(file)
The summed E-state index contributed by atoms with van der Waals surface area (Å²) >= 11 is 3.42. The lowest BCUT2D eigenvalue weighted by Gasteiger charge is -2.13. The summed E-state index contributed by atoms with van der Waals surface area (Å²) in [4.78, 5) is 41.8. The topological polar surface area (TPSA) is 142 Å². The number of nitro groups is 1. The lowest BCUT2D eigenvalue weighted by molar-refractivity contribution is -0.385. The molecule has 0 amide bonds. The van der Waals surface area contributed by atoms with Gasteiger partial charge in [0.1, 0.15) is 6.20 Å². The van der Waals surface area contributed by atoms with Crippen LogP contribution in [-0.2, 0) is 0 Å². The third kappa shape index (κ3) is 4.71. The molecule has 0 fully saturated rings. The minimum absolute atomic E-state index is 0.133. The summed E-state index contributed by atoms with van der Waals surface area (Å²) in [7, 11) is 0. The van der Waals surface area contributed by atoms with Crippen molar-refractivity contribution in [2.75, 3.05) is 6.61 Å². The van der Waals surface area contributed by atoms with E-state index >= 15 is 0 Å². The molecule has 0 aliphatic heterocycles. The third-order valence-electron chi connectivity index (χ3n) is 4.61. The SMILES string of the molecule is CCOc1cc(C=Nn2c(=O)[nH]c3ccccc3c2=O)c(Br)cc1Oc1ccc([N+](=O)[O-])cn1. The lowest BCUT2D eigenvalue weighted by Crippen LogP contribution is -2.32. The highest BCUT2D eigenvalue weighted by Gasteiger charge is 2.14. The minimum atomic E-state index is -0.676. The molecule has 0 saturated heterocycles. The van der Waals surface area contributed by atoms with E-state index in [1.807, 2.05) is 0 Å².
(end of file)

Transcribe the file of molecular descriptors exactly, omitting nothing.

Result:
The summed E-state index contributed by atoms with van der Waals surface area (Å²) >= 11 is 3.42. The lowest BCUT2D eigenvalue weighted by Gasteiger charge is -2.13. The summed E-state index contributed by atoms with van der Waals surface area (Å²) in [4.78, 5) is 41.8. The topological polar surface area (TPSA) is 142 Å². The number of nitro groups is 1. The lowest BCUT2D eigenvalue weighted by molar-refractivity contribution is -0.385. The molecule has 0 amide bonds. The van der Waals surface area contributed by atoms with Gasteiger partial charge in [0.1, 0.15) is 6.20 Å². The van der Waals surface area contributed by atoms with Crippen LogP contribution in [-0.2, 0) is 0 Å². The third kappa shape index (κ3) is 4.71. The molecule has 0 fully saturated rings. The minimum absolute atomic E-state index is 0.133. The summed E-state index contributed by atoms with van der Waals surface area (Å²) in [7, 11) is 0. The van der Waals surface area contributed by atoms with Crippen molar-refractivity contribution in [2.75, 3.05) is 6.61 Å². The van der Waals surface area contributed by atoms with E-state index >= 15 is 0 Å². The molecule has 0 aliphatic heterocycles. The third-order valence-electron chi connectivity index (χ3n) is 4.61. The SMILES string of the molecule is CCOc1cc(C=Nn2c(=O)[nH]c3ccccc3c2=O)c(Br)cc1Oc1ccc([N+](=O)[O-])cn1. The lowest BCUT2D eigenvalue weighted by Crippen LogP contribution is -2.32. The highest BCUT2D eigenvalue weighted by Gasteiger charge is 2.14. The minimum atomic E-state index is -0.676. The molecule has 0 saturated heterocycles. The van der Waals surface area contributed by atoms with E-state index in [1.807, 2.05) is 0 Å².